Back in 2001, a rather far-fetched story hit the headlines declaring that a baby shark had been born in an aquarium tank to a virgin female shark. And it turns out, the immaculate conception did actually happen.
The miraculous birth of the bonnethead shark - a close relative of hammerhead sharks with their peculiar-shaped heads - took place in Henry Doorly Zoo, in Nebraska in the United States.
Until now scientists thought that the unlikely sex-free birth was probably a consequence of the females storing sperm from their time in the wild.
But now, 6 years later a genetic study carried out by a team of American and Irish scientists, has confirmed that it was indeed an immaculate conception - a process known scientifically as parthenogenesis. Instead of needing sperm from a male to fertilise their eggs, some females can produce embryos without having sex. In fact, parthenogenesis has been observed in birds, reptiles, amphibians and bony fish - but it has so far never been seen in mammals, and this is the first time its been observed in sharks.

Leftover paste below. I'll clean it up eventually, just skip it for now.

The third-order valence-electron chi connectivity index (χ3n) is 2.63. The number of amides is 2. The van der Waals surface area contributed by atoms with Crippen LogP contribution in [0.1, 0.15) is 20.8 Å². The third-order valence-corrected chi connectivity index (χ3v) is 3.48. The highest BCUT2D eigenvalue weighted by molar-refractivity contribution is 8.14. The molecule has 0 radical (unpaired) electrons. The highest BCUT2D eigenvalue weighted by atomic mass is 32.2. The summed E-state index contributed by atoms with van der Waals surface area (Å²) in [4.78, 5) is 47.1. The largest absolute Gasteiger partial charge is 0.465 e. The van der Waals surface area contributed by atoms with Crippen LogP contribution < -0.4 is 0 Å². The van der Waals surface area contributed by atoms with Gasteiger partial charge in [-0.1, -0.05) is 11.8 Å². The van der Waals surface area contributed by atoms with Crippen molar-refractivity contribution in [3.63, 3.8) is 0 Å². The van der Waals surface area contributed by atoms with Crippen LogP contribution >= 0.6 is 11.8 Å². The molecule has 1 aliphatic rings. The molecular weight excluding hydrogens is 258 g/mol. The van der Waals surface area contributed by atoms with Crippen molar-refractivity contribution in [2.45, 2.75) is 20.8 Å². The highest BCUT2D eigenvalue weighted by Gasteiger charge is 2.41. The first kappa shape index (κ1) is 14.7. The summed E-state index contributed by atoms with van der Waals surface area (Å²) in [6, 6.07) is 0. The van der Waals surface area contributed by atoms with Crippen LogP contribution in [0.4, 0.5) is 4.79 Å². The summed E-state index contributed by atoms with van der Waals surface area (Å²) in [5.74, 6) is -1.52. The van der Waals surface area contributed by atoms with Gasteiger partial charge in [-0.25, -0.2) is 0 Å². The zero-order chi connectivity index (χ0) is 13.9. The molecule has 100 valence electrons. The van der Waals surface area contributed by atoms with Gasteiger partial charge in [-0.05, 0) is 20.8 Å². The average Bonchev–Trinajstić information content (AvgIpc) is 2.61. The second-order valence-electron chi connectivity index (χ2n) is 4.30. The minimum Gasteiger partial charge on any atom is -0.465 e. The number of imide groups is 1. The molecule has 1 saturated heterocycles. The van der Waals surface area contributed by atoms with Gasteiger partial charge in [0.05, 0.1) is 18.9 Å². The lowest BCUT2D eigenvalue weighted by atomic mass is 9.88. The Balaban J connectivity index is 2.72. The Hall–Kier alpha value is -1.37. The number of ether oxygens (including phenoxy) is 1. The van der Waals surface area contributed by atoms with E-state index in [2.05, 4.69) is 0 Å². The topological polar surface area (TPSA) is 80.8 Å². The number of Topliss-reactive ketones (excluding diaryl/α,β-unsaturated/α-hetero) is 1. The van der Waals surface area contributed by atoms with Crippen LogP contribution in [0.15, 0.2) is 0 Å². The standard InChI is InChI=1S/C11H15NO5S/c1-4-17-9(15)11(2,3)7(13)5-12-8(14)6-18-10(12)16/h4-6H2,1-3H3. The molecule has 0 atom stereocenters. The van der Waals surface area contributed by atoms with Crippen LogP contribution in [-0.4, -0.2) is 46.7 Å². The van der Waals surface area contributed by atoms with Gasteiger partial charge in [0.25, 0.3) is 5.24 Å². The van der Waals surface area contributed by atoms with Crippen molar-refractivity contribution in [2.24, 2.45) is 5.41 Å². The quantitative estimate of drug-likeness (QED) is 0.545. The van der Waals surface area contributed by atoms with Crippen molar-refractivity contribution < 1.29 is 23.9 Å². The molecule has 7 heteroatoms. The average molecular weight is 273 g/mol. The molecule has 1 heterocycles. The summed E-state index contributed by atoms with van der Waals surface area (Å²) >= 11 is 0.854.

This is certainly an incredible discovery to find that this form of asexual reproduction can take place in such a ancient group of animals - sharks in one form or another have been around on the planet for 450 million years.
But there is also a worrying side to this story. Baby sharks produced by this particular form of asexual reproduction, have much lower genetic diversity than their mothers which means they are much less well equipped to survive in the wild. So if male sharks become scarce in the oceans due to the heavy fishing pressure from us humans, it is possible that females will increasingly rely on this form of asexual reproduction, and ultimately shark populations could quickly loose vital genetic diversity.